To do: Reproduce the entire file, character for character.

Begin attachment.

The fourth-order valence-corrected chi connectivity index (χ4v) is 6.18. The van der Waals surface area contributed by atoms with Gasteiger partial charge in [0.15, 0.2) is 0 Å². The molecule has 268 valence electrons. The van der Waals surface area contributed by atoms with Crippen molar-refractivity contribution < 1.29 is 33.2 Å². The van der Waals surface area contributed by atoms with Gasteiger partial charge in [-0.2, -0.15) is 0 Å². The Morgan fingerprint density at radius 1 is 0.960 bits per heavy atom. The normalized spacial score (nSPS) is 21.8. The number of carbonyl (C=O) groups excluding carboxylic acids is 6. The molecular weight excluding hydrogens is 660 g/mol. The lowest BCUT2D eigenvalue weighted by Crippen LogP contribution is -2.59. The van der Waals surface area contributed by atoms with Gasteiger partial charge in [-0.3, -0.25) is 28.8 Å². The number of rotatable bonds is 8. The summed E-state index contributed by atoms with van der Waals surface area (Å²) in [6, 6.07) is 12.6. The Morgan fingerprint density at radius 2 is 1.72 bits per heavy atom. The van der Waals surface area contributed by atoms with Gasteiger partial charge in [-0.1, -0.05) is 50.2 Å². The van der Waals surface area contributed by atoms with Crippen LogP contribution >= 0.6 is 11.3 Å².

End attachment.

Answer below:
The fourth-order valence-corrected chi connectivity index (χ4v) is 6.18. The van der Waals surface area contributed by atoms with Gasteiger partial charge in [0.15, 0.2) is 0 Å². The molecule has 268 valence electrons. The van der Waals surface area contributed by atoms with Crippen molar-refractivity contribution < 1.29 is 33.2 Å². The van der Waals surface area contributed by atoms with Gasteiger partial charge in [-0.2, -0.15) is 0 Å². The Morgan fingerprint density at radius 1 is 0.960 bits per heavy atom. The normalized spacial score (nSPS) is 21.8. The number of carbonyl (C=O) groups excluding carboxylic acids is 6. The molecular weight excluding hydrogens is 660 g/mol. The lowest BCUT2D eigenvalue weighted by Crippen LogP contribution is -2.59. The van der Waals surface area contributed by atoms with Gasteiger partial charge in [-0.3, -0.25) is 28.8 Å². The number of rotatable bonds is 8. The summed E-state index contributed by atoms with van der Waals surface area (Å²) in [6, 6.07) is 12.6. The Morgan fingerprint density at radius 2 is 1.72 bits per heavy atom. The van der Waals surface area contributed by atoms with Gasteiger partial charge in [-0.1, -0.05) is 50.2 Å². The van der Waals surface area contributed by atoms with Crippen LogP contribution >= 0.6 is 11.3 Å².